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11th Circuit (Including Florida) Opens Up Product Liability Ruling That Could Have Huge Implications for Product Manufacturers and Distributors


The Court of Appeals for the Eleventh Circuit (which includes Florida) recently reopened a product liability case (involving a plaintiff who sued Ford for breach of an implied warranty of merchantability due to a seat belt coming undone during an auto accident) that could have tremendous implications for manufacturers, distributors, suppliers, and others in the stream of commerce.

Specifically, while the previous judge ruled in favor of the defendant (Ford) in an allegedly defective seatbelt case – finding that the seatbelt worked when the truck was sold 10 years’ prior and was “altered in the meantime,” which led to the subsequent accident and injury (through no fault of the manufacturer) –  the US Court of Appeals for the Eleventh Circuit vacated the trial court’s ruling (summary judgment for Ford), finding that a “reasonable person” could expect that a “seatbelt should not come undone in an accident 10 years later simply due to normal wear and tear.”

Questions Court of Appeals Wants Answered

While the court has not yet technically found in favor of the plaintiff, what it has decided is essentially that the record contains sufficient admissible evidence to raise a genuine question of fact regarding whether Ford breached the warranty. The case is now remanded back to provide additional facts and, specifically, the appellate panel indicated that there were two questions that needed to be answered: 1) what the state standard for breach of implied warranty involves and 2) whether the record contained enough evidence to support the trial court’s ruling. The court went on to explain that, while the trial court accounted for the seatbelt being 10 years old, it also needed to analyze what a 10-year-old seatbelt should be able to withstand.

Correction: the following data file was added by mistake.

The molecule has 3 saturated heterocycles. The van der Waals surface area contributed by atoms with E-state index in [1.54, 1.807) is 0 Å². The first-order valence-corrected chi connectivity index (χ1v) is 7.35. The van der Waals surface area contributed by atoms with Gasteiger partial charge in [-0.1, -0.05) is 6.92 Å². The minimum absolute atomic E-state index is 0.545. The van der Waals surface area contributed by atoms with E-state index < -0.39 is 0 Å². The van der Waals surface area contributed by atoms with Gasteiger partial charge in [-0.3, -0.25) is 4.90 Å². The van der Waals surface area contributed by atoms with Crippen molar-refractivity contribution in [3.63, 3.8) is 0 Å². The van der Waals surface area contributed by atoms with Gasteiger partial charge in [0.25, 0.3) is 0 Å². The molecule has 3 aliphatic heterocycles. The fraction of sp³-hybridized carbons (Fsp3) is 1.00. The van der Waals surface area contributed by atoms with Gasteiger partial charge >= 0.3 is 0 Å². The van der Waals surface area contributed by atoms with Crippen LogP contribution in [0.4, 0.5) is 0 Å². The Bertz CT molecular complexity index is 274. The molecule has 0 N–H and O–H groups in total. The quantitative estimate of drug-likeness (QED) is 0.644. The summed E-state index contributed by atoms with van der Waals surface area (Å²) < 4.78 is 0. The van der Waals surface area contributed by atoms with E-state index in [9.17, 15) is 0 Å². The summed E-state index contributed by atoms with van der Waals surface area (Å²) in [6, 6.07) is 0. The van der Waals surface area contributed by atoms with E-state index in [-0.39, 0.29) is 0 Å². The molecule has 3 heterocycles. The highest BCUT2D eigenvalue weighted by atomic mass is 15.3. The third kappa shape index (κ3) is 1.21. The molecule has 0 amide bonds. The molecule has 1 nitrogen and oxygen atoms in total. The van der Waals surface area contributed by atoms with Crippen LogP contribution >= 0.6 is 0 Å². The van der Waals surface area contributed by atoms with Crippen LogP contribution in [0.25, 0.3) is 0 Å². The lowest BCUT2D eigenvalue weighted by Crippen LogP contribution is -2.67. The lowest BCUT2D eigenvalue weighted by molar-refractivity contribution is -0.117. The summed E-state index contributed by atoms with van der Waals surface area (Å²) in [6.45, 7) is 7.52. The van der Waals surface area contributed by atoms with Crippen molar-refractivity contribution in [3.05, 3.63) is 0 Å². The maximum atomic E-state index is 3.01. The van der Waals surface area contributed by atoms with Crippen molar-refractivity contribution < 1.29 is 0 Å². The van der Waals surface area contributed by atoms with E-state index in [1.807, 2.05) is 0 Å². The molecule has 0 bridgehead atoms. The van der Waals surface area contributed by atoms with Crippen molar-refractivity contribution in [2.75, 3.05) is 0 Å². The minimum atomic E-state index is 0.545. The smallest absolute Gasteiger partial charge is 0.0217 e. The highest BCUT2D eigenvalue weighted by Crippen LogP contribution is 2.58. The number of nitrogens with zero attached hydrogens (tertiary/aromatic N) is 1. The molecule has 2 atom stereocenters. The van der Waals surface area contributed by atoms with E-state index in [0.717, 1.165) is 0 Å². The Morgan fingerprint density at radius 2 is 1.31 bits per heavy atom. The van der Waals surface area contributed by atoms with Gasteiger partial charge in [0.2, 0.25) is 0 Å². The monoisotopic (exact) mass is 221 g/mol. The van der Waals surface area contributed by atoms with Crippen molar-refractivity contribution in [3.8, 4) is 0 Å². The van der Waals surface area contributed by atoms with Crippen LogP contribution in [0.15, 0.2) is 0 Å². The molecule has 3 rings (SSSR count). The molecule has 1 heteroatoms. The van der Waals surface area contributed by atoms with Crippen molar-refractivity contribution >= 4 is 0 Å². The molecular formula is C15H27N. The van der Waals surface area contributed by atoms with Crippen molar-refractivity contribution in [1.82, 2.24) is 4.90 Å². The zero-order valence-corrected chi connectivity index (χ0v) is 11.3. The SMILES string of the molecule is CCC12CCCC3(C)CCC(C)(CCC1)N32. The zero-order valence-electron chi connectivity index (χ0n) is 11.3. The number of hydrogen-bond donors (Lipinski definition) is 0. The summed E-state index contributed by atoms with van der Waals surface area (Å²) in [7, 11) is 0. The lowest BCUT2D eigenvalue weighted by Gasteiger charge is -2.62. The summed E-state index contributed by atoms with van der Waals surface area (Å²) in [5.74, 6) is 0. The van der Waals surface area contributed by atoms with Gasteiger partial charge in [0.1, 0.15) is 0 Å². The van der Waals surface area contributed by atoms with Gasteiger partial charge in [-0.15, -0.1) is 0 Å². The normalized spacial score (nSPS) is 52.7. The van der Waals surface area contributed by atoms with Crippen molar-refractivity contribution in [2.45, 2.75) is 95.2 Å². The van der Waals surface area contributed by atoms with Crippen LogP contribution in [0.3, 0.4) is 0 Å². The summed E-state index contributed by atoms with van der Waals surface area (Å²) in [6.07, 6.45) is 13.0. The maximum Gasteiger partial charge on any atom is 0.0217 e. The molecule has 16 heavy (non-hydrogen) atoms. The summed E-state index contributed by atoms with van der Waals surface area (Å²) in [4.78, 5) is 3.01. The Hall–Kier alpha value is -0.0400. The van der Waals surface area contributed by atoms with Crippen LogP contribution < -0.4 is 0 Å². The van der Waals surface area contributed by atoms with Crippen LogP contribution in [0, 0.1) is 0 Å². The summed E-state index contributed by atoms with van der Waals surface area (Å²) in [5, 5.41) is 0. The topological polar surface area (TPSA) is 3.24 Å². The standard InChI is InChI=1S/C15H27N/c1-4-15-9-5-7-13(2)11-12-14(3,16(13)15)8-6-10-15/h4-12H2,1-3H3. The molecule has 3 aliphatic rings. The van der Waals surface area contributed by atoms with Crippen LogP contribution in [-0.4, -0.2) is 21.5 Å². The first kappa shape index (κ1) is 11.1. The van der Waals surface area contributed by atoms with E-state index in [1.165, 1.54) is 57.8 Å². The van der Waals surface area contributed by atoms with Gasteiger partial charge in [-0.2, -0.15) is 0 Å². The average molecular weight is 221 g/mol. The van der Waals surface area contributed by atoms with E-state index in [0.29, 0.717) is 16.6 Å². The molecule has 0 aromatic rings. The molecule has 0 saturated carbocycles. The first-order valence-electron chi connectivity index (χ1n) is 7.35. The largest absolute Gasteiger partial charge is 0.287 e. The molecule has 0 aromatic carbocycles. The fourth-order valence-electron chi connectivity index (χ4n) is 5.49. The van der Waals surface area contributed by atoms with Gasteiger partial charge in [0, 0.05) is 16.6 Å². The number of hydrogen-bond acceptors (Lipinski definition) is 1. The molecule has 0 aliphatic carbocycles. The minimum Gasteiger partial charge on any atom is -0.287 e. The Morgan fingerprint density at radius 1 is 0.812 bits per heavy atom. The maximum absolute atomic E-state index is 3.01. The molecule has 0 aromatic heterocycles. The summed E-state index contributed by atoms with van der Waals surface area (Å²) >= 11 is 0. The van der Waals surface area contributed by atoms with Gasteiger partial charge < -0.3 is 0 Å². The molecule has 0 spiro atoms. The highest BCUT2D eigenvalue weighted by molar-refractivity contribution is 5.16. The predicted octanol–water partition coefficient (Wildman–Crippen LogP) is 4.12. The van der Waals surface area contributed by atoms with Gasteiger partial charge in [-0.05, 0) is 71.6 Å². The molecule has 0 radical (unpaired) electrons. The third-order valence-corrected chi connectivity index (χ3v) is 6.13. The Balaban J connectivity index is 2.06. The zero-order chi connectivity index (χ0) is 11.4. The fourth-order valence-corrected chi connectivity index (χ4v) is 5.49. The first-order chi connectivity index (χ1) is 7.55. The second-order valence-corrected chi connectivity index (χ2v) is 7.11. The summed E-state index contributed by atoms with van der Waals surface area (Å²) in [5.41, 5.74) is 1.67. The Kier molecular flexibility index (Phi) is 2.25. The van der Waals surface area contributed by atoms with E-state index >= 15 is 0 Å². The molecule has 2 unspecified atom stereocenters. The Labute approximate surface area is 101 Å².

In Florida, in order to recover for breach of a warranty, a plaintiff must be in “privity of contract” with the defendant – i.e. a mutual interest between the parties where one party can enforce a contract via a lawsuit against the other party. This standard has historically provided more leeway to manufacturers; regardless of whether the warranty is express or implied; if there is no privity, it isn’t enforceable.

Contact Our Florida Product Liability Defense Attorneys with Any Questions

Case precedent in the U.S. Court of Appeals for the Eleventh Circuit, with jurisdiction over Florida, which dictates that a manufacturer could possibly be held responsible for accidents and injuries that arise from problems with a product that was in excellent condition when it was sold and has since been altered over the course of 10 years could be catastrophic to companies. This is simply too broad regarding taking an injury and attributing it to what cannot be a manufacturing defect, given that the product was in perfect condition when it was sold.

HD Law Partners provides product manufacturers and their insurers with a strong, effective defense. Contact our Tampa product liability attorneys today to find out how we can help.



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